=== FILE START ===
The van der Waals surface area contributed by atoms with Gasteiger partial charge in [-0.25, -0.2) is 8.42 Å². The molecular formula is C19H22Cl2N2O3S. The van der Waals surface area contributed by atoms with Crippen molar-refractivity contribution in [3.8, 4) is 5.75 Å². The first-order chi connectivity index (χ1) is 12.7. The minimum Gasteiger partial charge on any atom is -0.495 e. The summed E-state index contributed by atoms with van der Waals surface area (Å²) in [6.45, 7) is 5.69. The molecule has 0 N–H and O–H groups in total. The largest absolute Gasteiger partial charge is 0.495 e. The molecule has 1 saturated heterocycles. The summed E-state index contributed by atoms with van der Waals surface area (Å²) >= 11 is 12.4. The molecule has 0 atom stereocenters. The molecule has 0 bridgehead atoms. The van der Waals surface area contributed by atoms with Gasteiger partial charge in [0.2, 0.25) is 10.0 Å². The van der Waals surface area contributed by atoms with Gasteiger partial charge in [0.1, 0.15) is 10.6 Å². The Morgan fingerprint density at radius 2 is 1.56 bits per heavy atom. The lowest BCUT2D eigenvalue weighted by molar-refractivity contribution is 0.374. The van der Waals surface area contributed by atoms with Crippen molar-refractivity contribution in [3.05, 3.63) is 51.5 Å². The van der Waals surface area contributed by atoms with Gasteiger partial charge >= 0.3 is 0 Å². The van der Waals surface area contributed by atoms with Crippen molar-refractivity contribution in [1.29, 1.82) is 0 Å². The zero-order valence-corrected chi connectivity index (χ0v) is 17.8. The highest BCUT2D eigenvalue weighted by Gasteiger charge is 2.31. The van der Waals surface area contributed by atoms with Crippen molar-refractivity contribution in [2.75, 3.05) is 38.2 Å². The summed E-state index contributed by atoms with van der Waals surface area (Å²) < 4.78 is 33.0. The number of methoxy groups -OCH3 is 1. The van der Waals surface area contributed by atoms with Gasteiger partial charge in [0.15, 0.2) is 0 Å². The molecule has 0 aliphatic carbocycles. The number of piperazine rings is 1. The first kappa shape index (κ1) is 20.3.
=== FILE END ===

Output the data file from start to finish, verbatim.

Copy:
The van der Waals surface area contributed by atoms with Gasteiger partial charge in [-0.25, -0.2) is 8.42 Å². The molecular formula is C19H22Cl2N2O3S. The van der Waals surface area contributed by atoms with Crippen molar-refractivity contribution in [3.8, 4) is 5.75 Å². The first-order chi connectivity index (χ1) is 12.7. The minimum Gasteiger partial charge on any atom is -0.495 e. The summed E-state index contributed by atoms with van der Waals surface area (Å²) in [6.45, 7) is 5.69. The molecule has 0 N–H and O–H groups in total. The largest absolute Gasteiger partial charge is 0.495 e. The molecule has 1 saturated heterocycles. The summed E-state index contributed by atoms with van der Waals surface area (Å²) >= 11 is 12.4. The molecule has 0 atom stereocenters. The molecule has 0 bridgehead atoms. The van der Waals surface area contributed by atoms with Gasteiger partial charge in [0.2, 0.25) is 10.0 Å². The van der Waals surface area contributed by atoms with Gasteiger partial charge in [0.1, 0.15) is 10.6 Å². The Morgan fingerprint density at radius 2 is 1.56 bits per heavy atom. The lowest BCUT2D eigenvalue weighted by molar-refractivity contribution is 0.374. The van der Waals surface area contributed by atoms with Crippen molar-refractivity contribution in [3.05, 3.63) is 51.5 Å². The van der Waals surface area contributed by atoms with Gasteiger partial charge >= 0.3 is 0 Å². The van der Waals surface area contributed by atoms with Crippen molar-refractivity contribution in [1.29, 1.82) is 0 Å². The zero-order valence-corrected chi connectivity index (χ0v) is 17.8. The highest BCUT2D eigenvalue weighted by Gasteiger charge is 2.31. The van der Waals surface area contributed by atoms with Crippen molar-refractivity contribution in [2.75, 3.05) is 38.2 Å². The summed E-state index contributed by atoms with van der Waals surface area (Å²) < 4.78 is 33.0. The number of methoxy groups -OCH3 is 1. The van der Waals surface area contributed by atoms with Gasteiger partial charge in [0.15, 0.2) is 0 Å². The molecule has 0 aliphatic carbocycles. The number of piperazine rings is 1. The first kappa shape index (κ1) is 20.3.